Abdominal obesity (AO) might have a hyperactivation of the HPA axis but previous studies are limited by the small and heterogeneous number of patients investigated. The aim of this study was to evaluate urinary free cortisol (UFC) output during daily and nightly hours in a large cohort of AO women versus normal weight controls (CT). 107 AO women and 37 CT women were enrolled in this study; all subjects underwent a complete physical examination, an OGTT and biochemical determinations. Moreover, each subject collected daily (from 0800 am to 0800 pm, dUFC) and nightly (from 0800 pm to 0800 am of the day after, nUFC) urine for UFC determinations.
Total cholesterol and triglycerides levels were significantly higher in the AO, whilst HDL were significantly lower than in CT. AO had significantly higher HOMA index than CT. There were no differences neither in dUFC nor in the nUFC between the groups but on the contrary, AO had significantly lower dUFC/nUFC ratio than CT. There was a negative and significant correlation between dUFC/nUFC and waist and BMI in all subjects. In the AO group, the correlation between dUFC/nUFC and anthropometric variables was still present, moreover, the ratio was also positively correlated to HOMA index.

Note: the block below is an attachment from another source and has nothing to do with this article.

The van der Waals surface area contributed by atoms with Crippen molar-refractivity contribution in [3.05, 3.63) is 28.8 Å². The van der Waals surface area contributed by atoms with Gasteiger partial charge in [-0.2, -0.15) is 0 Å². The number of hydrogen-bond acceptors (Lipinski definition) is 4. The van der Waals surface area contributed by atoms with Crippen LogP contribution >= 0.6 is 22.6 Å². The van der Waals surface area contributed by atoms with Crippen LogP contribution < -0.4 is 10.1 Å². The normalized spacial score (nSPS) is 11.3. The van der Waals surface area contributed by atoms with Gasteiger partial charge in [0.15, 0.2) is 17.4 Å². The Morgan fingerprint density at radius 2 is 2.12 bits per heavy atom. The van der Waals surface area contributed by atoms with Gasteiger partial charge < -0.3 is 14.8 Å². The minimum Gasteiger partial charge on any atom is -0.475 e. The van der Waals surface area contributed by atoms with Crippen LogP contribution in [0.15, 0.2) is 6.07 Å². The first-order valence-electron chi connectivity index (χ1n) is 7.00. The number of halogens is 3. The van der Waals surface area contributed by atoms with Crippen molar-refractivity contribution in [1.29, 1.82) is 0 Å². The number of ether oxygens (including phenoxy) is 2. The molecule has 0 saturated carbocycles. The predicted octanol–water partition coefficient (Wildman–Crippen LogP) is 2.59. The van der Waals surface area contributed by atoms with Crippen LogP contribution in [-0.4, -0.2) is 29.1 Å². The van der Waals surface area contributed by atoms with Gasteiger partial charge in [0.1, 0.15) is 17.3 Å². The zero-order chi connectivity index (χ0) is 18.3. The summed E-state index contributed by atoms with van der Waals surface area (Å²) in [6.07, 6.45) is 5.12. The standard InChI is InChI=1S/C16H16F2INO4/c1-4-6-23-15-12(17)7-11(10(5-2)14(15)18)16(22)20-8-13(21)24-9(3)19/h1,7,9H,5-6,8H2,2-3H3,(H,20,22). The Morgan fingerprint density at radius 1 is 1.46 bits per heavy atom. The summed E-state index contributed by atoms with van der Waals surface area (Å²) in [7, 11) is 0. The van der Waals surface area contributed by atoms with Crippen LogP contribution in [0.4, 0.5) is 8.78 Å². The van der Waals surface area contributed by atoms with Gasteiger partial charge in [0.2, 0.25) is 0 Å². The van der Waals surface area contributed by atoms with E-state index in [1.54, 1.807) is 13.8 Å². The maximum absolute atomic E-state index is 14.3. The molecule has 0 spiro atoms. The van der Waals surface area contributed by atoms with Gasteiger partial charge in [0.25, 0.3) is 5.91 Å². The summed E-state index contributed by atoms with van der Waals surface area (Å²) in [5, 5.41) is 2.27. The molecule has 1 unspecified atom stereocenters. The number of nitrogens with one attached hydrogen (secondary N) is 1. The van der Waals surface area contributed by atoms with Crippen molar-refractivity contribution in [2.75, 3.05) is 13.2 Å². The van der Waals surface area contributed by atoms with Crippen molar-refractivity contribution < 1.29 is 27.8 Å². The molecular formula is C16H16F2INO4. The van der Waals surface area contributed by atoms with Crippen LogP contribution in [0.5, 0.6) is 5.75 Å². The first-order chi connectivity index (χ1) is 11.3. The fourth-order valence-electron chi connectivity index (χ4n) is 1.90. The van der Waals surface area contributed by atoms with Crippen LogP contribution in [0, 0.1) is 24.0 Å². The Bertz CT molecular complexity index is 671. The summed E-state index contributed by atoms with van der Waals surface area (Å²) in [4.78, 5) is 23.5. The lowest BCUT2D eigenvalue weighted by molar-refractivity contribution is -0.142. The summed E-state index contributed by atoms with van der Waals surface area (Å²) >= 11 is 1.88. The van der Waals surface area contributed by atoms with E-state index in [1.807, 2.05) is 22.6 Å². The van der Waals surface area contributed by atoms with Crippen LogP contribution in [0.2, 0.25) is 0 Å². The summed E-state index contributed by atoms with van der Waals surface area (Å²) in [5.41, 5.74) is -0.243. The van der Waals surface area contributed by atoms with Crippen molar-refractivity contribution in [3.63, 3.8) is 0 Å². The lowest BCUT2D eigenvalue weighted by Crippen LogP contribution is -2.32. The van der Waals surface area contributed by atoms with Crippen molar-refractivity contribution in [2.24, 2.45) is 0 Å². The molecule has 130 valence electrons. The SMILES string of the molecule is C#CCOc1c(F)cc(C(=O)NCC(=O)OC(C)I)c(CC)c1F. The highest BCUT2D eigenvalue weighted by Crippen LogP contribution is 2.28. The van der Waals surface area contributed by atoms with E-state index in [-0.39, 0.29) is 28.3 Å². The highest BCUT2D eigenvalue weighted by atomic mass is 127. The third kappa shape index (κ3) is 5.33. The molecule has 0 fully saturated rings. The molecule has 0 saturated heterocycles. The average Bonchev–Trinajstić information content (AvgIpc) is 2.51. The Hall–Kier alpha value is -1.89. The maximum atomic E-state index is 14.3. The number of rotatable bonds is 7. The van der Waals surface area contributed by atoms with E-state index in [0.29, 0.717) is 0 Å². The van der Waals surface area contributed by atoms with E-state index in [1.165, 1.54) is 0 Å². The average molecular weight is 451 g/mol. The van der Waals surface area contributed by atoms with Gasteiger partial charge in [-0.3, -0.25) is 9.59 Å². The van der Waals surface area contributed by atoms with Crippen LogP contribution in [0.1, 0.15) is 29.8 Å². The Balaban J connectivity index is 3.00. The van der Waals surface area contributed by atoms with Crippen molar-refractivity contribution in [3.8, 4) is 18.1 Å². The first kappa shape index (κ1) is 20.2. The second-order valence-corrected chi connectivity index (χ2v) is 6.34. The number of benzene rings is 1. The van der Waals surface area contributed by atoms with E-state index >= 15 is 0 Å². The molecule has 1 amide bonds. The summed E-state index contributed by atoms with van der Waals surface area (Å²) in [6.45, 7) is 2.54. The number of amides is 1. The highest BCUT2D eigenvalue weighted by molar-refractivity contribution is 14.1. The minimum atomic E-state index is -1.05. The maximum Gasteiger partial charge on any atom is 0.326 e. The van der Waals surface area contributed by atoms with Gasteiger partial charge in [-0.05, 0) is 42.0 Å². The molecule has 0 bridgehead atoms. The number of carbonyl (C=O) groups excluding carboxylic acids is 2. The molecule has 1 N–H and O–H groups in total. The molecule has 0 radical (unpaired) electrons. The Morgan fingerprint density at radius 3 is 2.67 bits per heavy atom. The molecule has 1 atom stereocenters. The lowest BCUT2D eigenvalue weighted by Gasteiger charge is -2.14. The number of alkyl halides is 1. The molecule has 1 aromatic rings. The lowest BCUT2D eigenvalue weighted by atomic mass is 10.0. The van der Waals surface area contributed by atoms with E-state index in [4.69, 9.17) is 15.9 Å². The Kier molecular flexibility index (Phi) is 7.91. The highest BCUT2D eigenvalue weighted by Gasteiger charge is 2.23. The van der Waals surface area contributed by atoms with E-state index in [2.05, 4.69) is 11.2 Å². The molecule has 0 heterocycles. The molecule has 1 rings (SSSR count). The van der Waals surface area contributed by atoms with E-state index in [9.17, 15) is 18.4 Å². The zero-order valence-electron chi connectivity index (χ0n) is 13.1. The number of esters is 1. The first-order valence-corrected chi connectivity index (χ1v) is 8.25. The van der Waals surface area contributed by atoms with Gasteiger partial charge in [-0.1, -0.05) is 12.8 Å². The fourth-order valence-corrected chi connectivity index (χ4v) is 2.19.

In order to assess the linkage between HPA axis activity and metabolic syndrome, a multiple regression was performed in AO. dUFC/nUFC was still negatively and significantly correlated to BMI, while the correlation with waist circumference was lost. Interestingly, dUFC/nUFC was still positively and significantly correlated to HOMA index and systolic blood pressure. On the contrary, a negative and significant correlation was found between dUFC/nUFC and both HDL and diastolic blood pressure.
In conclusion, obesity by itself is characterized by high nightly UFC excretion. The HPA axis dysregulation is strictly associated to the abnormalities of the metabolic syndrome.
03 - 07 May 2008
European Society of Endocrinology